When you think of the many different breeds and types of horses and the turnover at shows from week to week, you realize how important it is that each owner and trainer becomes vigilant in protecting their own horses. In addition, those who care for horses as their vocations, such as shippers, must clean and disinfect their vans constantly. If your shipper doesn’t disinfect after each trip and after transporting
different horses from different barns, find a new shipper.

It’s now been almost 35 years since the Coggins test became mandatory to prevent the spread of equine infectious anemia. Now, EIA is primarily a disease in our past. We must become just as attentive in vaccinating against the new diseases in our world so we can also put them behind us. No matter what job your horse or pony does, he still needs to be vaccinated.

When I see our horses and ponies, that do an amazing job every day of their lives teaching their riders and taking care of them, I realize we should do more for them. We should become involved and help people who aren’t as well informed in the care of their horses. Just as the U.S. Hunter Jumper Association has started mentor programs for judges and trainers, maybe it’s time to start a mentor care program for our horses and ponies in need. Education is our most important tool—let’s use it.

If possible, we could offer our barns to horses who need a home or who need care. For some of us it’s difficult to be able to isolate these horses in a quarantine situation because of the layout of our facilities. But maybe it’s time to start to try to make provisions for, say, one horse per year. As members of this community, it’s our job to care about the horses just as Ron and Danny care about their dogs and cats.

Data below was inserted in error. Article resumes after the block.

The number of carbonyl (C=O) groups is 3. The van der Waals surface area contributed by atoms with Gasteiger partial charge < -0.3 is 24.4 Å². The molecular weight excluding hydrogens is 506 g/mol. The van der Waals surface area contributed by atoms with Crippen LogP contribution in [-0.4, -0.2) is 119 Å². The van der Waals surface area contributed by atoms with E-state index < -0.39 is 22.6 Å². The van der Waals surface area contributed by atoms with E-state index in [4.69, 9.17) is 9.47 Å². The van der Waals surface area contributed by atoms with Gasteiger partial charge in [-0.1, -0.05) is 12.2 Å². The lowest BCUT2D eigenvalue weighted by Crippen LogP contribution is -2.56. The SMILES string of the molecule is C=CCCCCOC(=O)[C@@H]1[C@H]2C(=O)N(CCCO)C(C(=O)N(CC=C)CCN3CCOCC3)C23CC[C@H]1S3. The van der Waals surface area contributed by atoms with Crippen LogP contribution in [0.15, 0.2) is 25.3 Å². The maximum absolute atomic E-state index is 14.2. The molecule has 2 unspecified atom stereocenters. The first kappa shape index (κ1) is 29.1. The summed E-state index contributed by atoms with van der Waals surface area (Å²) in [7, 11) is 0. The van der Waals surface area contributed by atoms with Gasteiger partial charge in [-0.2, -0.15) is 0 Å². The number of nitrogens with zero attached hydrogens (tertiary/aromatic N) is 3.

Obviously, it’s much more difficult to foster or adopt a horse or pony then a smaller pet, but if we all consider how we can help in the smallest or biggest way it would be a step in the right direction. From monetary donations to volunteering to foster-care for a horse, the options are endless. Contact your local humane or rescue organizations to find out what you can do to help.

For those of us who have made horses our lives and our businesses, we owe it to our special equine friends to give them the best possible life while they’re doing their jobs and afterward, when they’re retired. Ron and Danny started with a dream and a purpose with their dogs and cats, and now it’s time for us to take their lead with our equine friends.   

Susie Schoellkopf